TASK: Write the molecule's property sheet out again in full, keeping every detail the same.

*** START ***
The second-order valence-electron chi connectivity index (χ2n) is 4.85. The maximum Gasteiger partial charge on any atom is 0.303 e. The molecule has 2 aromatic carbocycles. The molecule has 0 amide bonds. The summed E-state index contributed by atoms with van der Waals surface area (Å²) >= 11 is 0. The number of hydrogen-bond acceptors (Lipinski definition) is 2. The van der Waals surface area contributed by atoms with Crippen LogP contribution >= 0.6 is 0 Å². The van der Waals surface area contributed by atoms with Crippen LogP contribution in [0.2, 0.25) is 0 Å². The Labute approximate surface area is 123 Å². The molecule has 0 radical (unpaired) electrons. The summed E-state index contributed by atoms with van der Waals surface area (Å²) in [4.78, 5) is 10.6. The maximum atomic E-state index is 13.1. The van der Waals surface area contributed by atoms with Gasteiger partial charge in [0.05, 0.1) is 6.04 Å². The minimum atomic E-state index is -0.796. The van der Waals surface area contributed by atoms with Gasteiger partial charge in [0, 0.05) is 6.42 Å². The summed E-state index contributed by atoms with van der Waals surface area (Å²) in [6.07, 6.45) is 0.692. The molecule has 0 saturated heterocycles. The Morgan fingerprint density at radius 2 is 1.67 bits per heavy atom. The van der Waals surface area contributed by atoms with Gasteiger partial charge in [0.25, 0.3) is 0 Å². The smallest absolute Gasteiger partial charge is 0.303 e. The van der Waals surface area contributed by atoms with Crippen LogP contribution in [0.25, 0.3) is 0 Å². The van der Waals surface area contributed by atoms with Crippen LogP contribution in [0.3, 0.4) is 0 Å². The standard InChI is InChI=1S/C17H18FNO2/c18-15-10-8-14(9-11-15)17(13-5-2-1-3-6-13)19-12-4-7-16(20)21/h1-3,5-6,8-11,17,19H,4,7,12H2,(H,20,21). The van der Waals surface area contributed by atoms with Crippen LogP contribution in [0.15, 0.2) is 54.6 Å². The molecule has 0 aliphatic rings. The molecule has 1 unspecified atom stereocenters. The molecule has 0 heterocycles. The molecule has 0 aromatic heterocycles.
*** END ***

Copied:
The second-order valence-electron chi connectivity index (χ2n) is 4.85. The maximum Gasteiger partial charge on any atom is 0.303 e. The molecule has 2 aromatic carbocycles. The molecule has 0 amide bonds. The summed E-state index contributed by atoms with van der Waals surface area (Å²) >= 11 is 0. The number of hydrogen-bond acceptors (Lipinski definition) is 2. The van der Waals surface area contributed by atoms with Crippen LogP contribution >= 0.6 is 0 Å². The van der Waals surface area contributed by atoms with Crippen LogP contribution in [0.2, 0.25) is 0 Å². The Labute approximate surface area is 123 Å². The molecule has 0 radical (unpaired) electrons. The summed E-state index contributed by atoms with van der Waals surface area (Å²) in [4.78, 5) is 10.6. The maximum atomic E-state index is 13.1. The van der Waals surface area contributed by atoms with Gasteiger partial charge in [0.05, 0.1) is 6.04 Å². The minimum atomic E-state index is -0.796. The van der Waals surface area contributed by atoms with Gasteiger partial charge in [0, 0.05) is 6.42 Å². The summed E-state index contributed by atoms with van der Waals surface area (Å²) in [6.07, 6.45) is 0.692. The molecule has 0 saturated heterocycles. The Morgan fingerprint density at radius 2 is 1.67 bits per heavy atom. The van der Waals surface area contributed by atoms with Gasteiger partial charge in [0.25, 0.3) is 0 Å². The smallest absolute Gasteiger partial charge is 0.303 e. The van der Waals surface area contributed by atoms with Crippen LogP contribution in [0.25, 0.3) is 0 Å². The van der Waals surface area contributed by atoms with Crippen LogP contribution in [0.3, 0.4) is 0 Å². The standard InChI is InChI=1S/C17H18FNO2/c18-15-10-8-14(9-11-15)17(13-5-2-1-3-6-13)19-12-4-7-16(20)21/h1-3,5-6,8-11,17,19H,4,7,12H2,(H,20,21). The van der Waals surface area contributed by atoms with Crippen LogP contribution in [0.15, 0.2) is 54.6 Å². The molecule has 0 aliphatic rings. The molecule has 1 unspecified atom stereocenters. The molecule has 0 heterocycles. The molecule has 0 aromatic heterocycles.